Web services accelerate business communication Featured

6:13am EDT February 2, 2004
Rapid communication gives American companies the tools they need to do business in real time. The millions of faxes and e-mails that flow through our phone lines each day represent transactions worth billions of dollars.

And although e-mail and fax may be an inexpensive way to transfer information, they are hardly the most efficient. They are difficult to manage, subject to transcription errors, and -- because they can be easily intercepted and copied -- they're rife with security concerns.

Four years into the new millennium, thousands of businesses still rely on software applications developed years ago by various programmers in various languages. These applications still function adequately on their own, but are not able to share data, requiring a costly duplication of data entry efforts -- all of which are subject to transcription errors.

Critical information is often inconsistent within these applications, causing misinformation and inefficiency that can drain the ROI on information management investments.

Consolidation and efficiency

Fortunately, enterprise information can be consolidated securely with Web services -- software components that allow access to and communication between applications written in almost any programming language.

This means you can securely and accurately share information between systems both within your corporation and with your suppliers and customers. Consolidation of data means less duplication, more timely and accurate data, and better ROI.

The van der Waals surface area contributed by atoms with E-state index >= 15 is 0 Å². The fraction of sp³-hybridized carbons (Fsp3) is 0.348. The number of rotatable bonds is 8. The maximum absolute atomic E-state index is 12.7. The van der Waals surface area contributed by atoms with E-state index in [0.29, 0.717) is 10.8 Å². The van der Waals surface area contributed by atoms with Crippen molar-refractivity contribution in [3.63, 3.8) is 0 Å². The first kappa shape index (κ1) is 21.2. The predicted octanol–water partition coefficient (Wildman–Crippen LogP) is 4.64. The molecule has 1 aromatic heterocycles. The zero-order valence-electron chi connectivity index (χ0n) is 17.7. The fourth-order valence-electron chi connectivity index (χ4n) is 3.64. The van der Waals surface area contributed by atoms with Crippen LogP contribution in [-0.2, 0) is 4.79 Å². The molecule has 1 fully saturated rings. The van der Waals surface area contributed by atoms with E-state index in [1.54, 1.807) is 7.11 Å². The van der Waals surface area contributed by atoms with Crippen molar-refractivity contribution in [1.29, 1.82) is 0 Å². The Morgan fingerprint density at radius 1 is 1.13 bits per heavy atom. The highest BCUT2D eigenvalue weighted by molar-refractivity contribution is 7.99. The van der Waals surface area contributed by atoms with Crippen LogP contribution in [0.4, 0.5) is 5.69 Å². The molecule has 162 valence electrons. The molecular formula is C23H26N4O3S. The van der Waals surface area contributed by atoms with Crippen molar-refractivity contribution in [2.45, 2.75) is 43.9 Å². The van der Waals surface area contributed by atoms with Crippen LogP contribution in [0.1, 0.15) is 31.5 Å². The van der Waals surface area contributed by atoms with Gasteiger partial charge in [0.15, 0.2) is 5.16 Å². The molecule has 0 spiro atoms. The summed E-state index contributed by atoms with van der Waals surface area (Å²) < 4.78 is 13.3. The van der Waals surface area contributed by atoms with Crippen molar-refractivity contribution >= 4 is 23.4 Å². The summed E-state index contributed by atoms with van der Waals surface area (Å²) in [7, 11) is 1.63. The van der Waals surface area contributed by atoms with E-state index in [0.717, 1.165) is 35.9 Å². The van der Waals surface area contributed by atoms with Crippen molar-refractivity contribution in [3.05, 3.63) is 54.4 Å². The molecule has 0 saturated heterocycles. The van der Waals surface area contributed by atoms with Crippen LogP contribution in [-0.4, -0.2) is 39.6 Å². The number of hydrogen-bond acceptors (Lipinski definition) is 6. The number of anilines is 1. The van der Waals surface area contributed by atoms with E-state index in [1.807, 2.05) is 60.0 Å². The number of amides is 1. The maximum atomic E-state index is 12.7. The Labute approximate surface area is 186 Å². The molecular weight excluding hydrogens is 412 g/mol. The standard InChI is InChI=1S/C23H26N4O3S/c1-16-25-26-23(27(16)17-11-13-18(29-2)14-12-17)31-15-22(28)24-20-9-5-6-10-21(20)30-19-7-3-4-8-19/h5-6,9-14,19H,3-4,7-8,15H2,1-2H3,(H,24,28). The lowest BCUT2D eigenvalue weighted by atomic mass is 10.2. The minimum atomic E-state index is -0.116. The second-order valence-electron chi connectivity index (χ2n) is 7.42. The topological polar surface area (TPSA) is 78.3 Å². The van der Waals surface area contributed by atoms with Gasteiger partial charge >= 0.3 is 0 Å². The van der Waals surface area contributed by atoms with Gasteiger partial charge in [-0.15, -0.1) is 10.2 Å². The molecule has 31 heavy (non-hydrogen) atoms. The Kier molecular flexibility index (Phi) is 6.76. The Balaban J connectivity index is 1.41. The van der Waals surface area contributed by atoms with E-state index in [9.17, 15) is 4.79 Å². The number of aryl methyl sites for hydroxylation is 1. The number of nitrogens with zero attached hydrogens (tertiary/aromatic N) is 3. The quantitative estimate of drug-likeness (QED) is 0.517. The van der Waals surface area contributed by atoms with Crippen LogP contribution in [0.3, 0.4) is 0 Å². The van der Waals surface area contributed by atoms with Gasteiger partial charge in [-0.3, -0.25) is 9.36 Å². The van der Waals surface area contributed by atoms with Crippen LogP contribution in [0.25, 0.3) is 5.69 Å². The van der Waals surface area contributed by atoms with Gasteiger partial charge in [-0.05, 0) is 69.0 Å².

Because of the word "Web," most people assume that Web services is a technology that requires the use of the Internet and an Internet browser. This is a common misconception; Web services is a technology that allows one application to find, understand and communicate with other applications -- either internally or externally, depending on your needs.

Down the road

By most estimates, Web services will be a widespread technology as early as 2006. Companies are already aggressively examining their information systems to determine where applicable interfaces can be built and savings can be realized.

Consider how many applications are accessed when adding an employee to your organization -- HR, payroll, e-mail, security, timekeeping and, in some cases, a separate benefits application will have to be updated. With Web services, it may only be necessary to add the information in one place.

The other applications access the data via Web services, having a very real impact on how efficiently your company uses information and how quickly you can conduct transactions.

Making the move

Migrating to Web services mixes the excitement of a new technology with the uncertain costs of a learning curve. Most companies fear the perceived technical complexity as well as the very real challenge of finding partners who will make you successful.

Major undertakings should only be considered by companies that are either comfortable with risk or that have the help of an experienced Web services team.

Since no new technology is adopted without challenges, companies should be certain they are making the migration for the right reasons. Again, Web services are designed to efficiently move data between various applications. The companies that will benefit the most are the ones that need to give various groups of people access to the same pool of data, and the companies that want to move data seamlessly and efficiently between systems.

There is much that can be accomplished using Web services, but as is always with a new technology, it's best to start small and grow from there.

Burr Sutter (sutter@bravepoint.com) is chief technologist at BravePoint, a supplier of e-business and enterprise IT solutions to mid-market companies. Reach him at (770) 449-9696.